The Case Study of Greed
Humphrey Bogart’s character epitomizes what can befall us all: the complete perversion of our sensibilities by unchecked avarice.
American Film Institute Ranking: #30/100
Academy Awards: Best Director and Best Supporting Actor for Jim Huston and Walter Huston — a father-son combo.
It was obvious early on what this movie was going to be about: Greed = Bad.
By showing the cards early, I didn’t know if I would be interested, especially if the moral teaching was going to be heavy-handed. My concerns were ungrounded and the movie addressed them with a counterintuitive solution. Instead of using fast-pace or subtlety, Jim Houston takes the approach of a staggered walk, slowly allowing Fred C. Dobbs (played by Humphrey Bogart) descend into is madness over the course of a couple hours.
What this does is make you experience every slow, twisted turn into immorality. This slow-train wreck of a nose-dive makes you squirm, really understanding what greed can do, exceeding my low expectations of what I thought would be an after school special delivery.
[Plot/Spoilers] Fred Dobbs and Bob Curtin are street beggars in the city of Tampico, Mexico. Without many options, they work for a contractor, but upon completion of the project, don’t receive the money for their work. Having enough money to spend a night in a hostel of sorts, they over hear an old prospector, Howard, talking about gold hunting. Fred and Bob run into the contractor that reneged on their salaries, beat him up, and take the money that was owed to them. With this influx of cash, they decide to go all-in spending it on gold mining equipment and leave with Howard from the hostel.
They go into deep, Mexico territory where the rewards of mining for gold are high but risk of danger even higher due to bandits roaming the country side. The three hit pay dirt, finding an untouched gold vein and begin the arduous task of extracting it. As the money starts to pile up, the relationships become strained, and it’s all due to Humphrey Bogart’s character.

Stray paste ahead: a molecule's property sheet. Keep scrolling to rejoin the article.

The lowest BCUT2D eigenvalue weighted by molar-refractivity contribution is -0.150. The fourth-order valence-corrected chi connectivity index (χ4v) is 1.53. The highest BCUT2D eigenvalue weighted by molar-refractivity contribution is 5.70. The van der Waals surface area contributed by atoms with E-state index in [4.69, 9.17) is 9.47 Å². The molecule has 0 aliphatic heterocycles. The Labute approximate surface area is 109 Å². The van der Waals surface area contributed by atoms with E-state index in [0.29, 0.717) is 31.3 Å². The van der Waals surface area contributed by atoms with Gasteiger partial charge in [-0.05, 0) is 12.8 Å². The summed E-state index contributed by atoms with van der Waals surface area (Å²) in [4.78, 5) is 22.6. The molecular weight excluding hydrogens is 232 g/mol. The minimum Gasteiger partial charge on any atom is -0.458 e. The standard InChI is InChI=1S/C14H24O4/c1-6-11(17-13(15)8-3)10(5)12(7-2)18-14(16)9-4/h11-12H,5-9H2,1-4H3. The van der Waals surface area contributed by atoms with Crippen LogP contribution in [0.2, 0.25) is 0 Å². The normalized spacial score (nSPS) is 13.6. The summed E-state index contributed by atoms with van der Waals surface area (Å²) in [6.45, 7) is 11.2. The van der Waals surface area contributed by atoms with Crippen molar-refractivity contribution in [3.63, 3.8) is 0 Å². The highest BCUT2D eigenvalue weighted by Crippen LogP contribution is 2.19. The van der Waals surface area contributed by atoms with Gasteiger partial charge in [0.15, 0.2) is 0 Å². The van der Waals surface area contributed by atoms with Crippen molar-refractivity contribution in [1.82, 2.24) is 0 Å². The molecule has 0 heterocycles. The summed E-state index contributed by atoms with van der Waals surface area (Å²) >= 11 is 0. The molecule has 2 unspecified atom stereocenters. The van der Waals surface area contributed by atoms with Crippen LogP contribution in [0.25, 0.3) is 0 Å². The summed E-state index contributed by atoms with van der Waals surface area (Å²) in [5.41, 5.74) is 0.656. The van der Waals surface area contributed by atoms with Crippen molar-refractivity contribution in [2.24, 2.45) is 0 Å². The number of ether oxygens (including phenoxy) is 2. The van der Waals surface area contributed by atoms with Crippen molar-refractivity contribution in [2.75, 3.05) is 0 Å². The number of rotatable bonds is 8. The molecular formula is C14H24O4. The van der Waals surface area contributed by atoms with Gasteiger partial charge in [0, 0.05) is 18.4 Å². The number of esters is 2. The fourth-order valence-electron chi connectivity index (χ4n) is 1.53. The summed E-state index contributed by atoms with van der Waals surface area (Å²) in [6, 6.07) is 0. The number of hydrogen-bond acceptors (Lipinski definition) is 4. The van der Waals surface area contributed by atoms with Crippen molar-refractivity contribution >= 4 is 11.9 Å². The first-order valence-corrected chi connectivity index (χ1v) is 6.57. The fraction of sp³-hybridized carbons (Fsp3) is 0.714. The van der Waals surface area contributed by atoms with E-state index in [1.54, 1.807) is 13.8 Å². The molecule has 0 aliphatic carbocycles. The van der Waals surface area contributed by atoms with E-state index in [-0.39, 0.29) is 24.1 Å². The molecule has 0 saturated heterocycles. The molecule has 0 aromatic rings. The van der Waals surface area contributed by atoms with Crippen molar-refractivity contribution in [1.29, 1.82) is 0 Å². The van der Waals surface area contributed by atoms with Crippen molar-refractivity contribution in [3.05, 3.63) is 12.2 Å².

Bogart was a super star at this point and what is a little different about this movie is that he plays the antagonist while being the focal point. When Bogart ran into a critic after filming, he was quoted as saying “Wait till you see me in my next picture. I play the worst shit you ever saw.”
Bogart isn’t joking: it must have been quite a shock to viewers to see their beloved film star play someone who so completely falls into wickedness. His character begins like any other Bogart character. He is morally ambiguous, quick wit, and easy to like. In his other movies, such as Casablanca, it always ends with him being the good guy, exposing his false, tough-guy projection. In Treasure of the Sierra Madre, he is corrupted completely, leaving no room for salvation.
The delivery of his fall is also exquisite. Piece by piece, we see the plodding and methodical destruction of Dobbs. First, it is just minor things, like making sure to split up the money each night. Then, it’s wondering what his companions are up to at all times. Distrust sets in, and then he begins to hide his money from others. Next, he starts to actively accuse his co-prospectors of teaming up against him. This continues at snail pace as you get whipped into his own frenzy, and the worst thing is there nothing that you can do. I wondered what could be said or done to prove to Dobbs that his notions are wrong, but in the final assessment, once greed planted a seed there was no way to stop that weed from growing.
The foil to the depraved Dobbs is Howard. The old prospector is a soothsayer of sorts, and he is the only grounded character. Throughout all of Dobb’s antics and bandit attacks, he is the calming force in the movie. This leaves Bob Curtin as an unknown commodity — we know where Dobbs and Howard are headed, but Bob’s future is a bit more uncertain.
By the end of the movie, we are treated to Bob Curtin making it on the right path, headed to Dallas, Texas to inform the wife of the death of her husband that occurred during events of the movie. There were time Bob nearly let greed take a hold, but he was able to stave off its influence. Maybe the story arc of Dobbs need not be so fatalistic. This seems to be the moral of the story: while greed might over take us once in a while, we can still have the wherewithal to deny its hold.